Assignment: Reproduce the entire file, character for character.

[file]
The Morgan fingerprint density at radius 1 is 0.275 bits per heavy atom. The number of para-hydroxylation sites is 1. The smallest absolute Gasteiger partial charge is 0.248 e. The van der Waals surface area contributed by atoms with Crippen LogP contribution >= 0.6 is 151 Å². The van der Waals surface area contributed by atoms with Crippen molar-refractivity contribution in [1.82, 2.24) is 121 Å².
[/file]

The Morgan fingerprint density at radius 1 is 0.275 bits per heavy atom. The number of para-hydroxylation sites is 1. The smallest absolute Gasteiger partial charge is 0.248 e. The van der Waals surface area contributed by atoms with Crippen LogP contribution >= 0.6 is 151 Å². The van der Waals surface area contributed by atoms with Crippen molar-refractivity contribution in [1.82, 2.24) is 121 Å².